By default, iperf communicates over port 5001 when testing TCP performance. However, you can configure that port by using the -p switch. Be sure that security groups are configured to allow communication over the port that is used by iperf.
Configure one instance as a server to listen on the default port, or specify an alternate listener port with the -p switch:
$ sudo iperf -s [-p <port number>]
Configure a second instance as a client, and run a test against the server with the desired parameters. For example, the following command initiates a TCP test against the specified server instance with 10 parallel connections:
$ sudo iperf -c 192.0.2.0 --parallel 10 -i 1 -t 60 [-p <port number>]
Using these specified iperf parameters, the output displays the interval (60 seconds) per client stream, the data transferred per client stream, and the bandwidth used by each client stream. The iperf output shown here was generated by testing two c5n.18xlarge EC2 Linux instances. We modified the -t parameter to -t 2 instead of -t 60 and --parallel 10 to --parallel 2 for ease of display here. The total bandwidth transmitted across all connections was 9.6 Gbits/second:
Output: $ iperf3 -c 192.0.2.0 -t 2 -i 1 --parallel 2 -R Connecting to host 192.0.2.0, port 5201 Reverse mode, remote host 192.0.2.0 is sending [ 4] local 198.51.100.0 port 47122 connected to 192.0.2.0 port 5201 [ 6] local 198.51.100.0 port 47124 connected to 192.0.2.0 port 5201 [ ID] Interval Transfer Bandwidth [ 4] 0.00-1.00 sec 572 MBytes 4.80 Gbits/sec [ 6] 0.00-1.00 sec 572 MBytes 4.80 Gbits/sec [SUM] 0.00-1.00 sec 1.12 GBytes 9.60 Gbits/sec - - - - - - - - - - - - - - - - - - - - - - - - - [ 4] 1.00-2.00 sec 573 MBytes 4.80 Gbits/sec [ 6] 1.00-2.00 sec 573 MBytes 4.80 Gbits/sec [SUM] 1.00-2.00 sec 1.12 GBytes 9.61 Gbits/sec - - - - - - - - - - - - - - - - - - - - - - - - - [ ID] Interval Transfer Bandwidth Retr [ 4] 0.00-2.00 sec 1.12 GBytes 4.82 Gbits/sec 0 sender [ 4] 0.00-2.00 sec 1.12 GBytes 4.81 Gbits/sec receiver [ 6] 0.00-2.00 sec 1.12 GBytes 4.81 Gbits/sec 0 sender [ 6] 0.00-2.00 sec 1.12 GBytes 4.81 Gbits/sec receiver [SUM] 0.00-2.00 sec 2.24 GBytes 9.63 Gbits/sec 0 sender [SUM] 0.00-2.00 sec 2.24 GBytes 9.63 Gbits/sec receiver iperf Done.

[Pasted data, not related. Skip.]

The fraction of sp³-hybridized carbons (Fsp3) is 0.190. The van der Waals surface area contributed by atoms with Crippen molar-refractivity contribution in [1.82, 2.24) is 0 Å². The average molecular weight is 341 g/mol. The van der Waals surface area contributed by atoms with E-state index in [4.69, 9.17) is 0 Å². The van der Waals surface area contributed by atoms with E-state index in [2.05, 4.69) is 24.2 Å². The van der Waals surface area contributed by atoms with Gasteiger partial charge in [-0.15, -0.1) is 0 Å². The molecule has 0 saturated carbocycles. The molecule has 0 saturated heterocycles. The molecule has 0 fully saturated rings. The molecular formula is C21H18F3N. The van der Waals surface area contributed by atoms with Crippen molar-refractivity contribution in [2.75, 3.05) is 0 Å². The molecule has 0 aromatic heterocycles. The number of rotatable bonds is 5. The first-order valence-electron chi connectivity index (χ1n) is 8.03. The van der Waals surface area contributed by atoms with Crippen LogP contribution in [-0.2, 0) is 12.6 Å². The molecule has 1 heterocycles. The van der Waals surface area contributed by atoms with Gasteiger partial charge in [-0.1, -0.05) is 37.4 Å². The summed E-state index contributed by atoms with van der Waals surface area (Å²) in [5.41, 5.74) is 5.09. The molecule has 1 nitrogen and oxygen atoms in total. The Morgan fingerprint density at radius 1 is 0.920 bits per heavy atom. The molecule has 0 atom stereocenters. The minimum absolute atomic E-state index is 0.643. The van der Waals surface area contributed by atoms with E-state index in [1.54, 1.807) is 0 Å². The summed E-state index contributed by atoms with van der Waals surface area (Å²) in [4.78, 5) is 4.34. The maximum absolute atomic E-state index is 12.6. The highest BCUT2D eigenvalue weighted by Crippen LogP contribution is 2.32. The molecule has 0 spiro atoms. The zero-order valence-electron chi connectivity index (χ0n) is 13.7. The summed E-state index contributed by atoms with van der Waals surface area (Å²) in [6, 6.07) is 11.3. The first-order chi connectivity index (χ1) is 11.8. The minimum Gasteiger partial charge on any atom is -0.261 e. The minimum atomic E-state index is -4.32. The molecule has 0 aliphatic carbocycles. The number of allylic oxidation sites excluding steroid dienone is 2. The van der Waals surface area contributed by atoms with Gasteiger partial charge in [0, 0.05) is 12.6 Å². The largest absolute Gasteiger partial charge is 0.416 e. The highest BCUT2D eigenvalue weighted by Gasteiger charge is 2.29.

Test UDP network performance between the instances
iperf communicates over port 5001 by default when testing UDP performance. However, the port you use is configurable using the -p switch. Be sure that security groups are configured to allow communication over the port that is used by iperf.
Note: The default for UDP is 1 Mbit per second unless a different bandwidth is specified.
First, configure one instance as a server to listen on the default port, or specify an alternate listener port with the -p switch:
$ sudo iperf -s [-p <port number>]
Next, configure a second instance as a client, and then run a test against the server with the desired parameters. For example, the following command initiates a UDP test against the specified server instance with a bandwidth objective of 100 Mbits/sec on the port that you're using:
$ sudo iperf -c 10.0.2.176 [-p <port number>] -u -b 100m
The output shows the interval (time), the amount of data transferred, the bandwidth achieved, the jitter (the deviation in time for the periodic arrival of data grams), and the loss/total of UDP datagrams:
[ ID] Interval Transfer Bandwidth Jitter Lost/Total Datagrams [ 3] 0.0-10.0 sec 120 MBytes 101 Mbits/sec ; 0.005 ms 0/85470 (0%) [ 3] 0.0-10.0 sec 1 datagrams received out-of-order [ 3] Sent 15113 datagrams